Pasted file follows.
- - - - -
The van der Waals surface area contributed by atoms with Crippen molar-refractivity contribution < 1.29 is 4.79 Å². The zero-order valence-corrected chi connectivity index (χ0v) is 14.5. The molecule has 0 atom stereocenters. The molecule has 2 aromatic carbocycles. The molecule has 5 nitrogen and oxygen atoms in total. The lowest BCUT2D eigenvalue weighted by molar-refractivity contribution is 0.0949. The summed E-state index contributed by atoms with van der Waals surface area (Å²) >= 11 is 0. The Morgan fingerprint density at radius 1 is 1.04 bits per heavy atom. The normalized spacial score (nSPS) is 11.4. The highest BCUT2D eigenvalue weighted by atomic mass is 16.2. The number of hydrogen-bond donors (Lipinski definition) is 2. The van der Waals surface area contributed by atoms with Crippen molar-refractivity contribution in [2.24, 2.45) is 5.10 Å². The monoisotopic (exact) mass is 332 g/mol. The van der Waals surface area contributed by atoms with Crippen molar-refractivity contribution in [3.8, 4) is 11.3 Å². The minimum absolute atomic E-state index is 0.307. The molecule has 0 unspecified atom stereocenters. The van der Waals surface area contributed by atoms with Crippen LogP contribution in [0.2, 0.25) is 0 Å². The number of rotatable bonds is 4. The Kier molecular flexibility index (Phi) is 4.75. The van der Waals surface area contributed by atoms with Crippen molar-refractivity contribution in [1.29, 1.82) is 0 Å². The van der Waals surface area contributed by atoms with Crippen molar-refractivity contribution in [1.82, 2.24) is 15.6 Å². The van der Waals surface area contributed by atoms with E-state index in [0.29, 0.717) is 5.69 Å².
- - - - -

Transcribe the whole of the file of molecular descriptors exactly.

The van der Waals surface area contributed by atoms with Crippen molar-refractivity contribution < 1.29 is 4.79 Å². The zero-order valence-corrected chi connectivity index (χ0v) is 14.5. The molecule has 0 atom stereocenters. The molecule has 2 aromatic carbocycles. The molecule has 5 nitrogen and oxygen atoms in total. The lowest BCUT2D eigenvalue weighted by molar-refractivity contribution is 0.0949. The summed E-state index contributed by atoms with van der Waals surface area (Å²) >= 11 is 0. The Morgan fingerprint density at radius 1 is 1.04 bits per heavy atom. The normalized spacial score (nSPS) is 11.4. The highest BCUT2D eigenvalue weighted by atomic mass is 16.2. The number of hydrogen-bond donors (Lipinski definition) is 2. The van der Waals surface area contributed by atoms with Crippen molar-refractivity contribution in [2.24, 2.45) is 5.10 Å². The monoisotopic (exact) mass is 332 g/mol. The van der Waals surface area contributed by atoms with Crippen molar-refractivity contribution in [3.8, 4) is 11.3 Å². The minimum absolute atomic E-state index is 0.307. The molecule has 0 unspecified atom stereocenters. The van der Waals surface area contributed by atoms with Crippen LogP contribution in [0.2, 0.25) is 0 Å². The number of rotatable bonds is 4. The Kier molecular flexibility index (Phi) is 4.75. The van der Waals surface area contributed by atoms with Crippen molar-refractivity contribution in [1.29, 1.82) is 0 Å². The van der Waals surface area contributed by atoms with Crippen molar-refractivity contribution in [1.82, 2.24) is 15.6 Å². The van der Waals surface area contributed by atoms with E-state index in [0.29, 0.717) is 5.69 Å².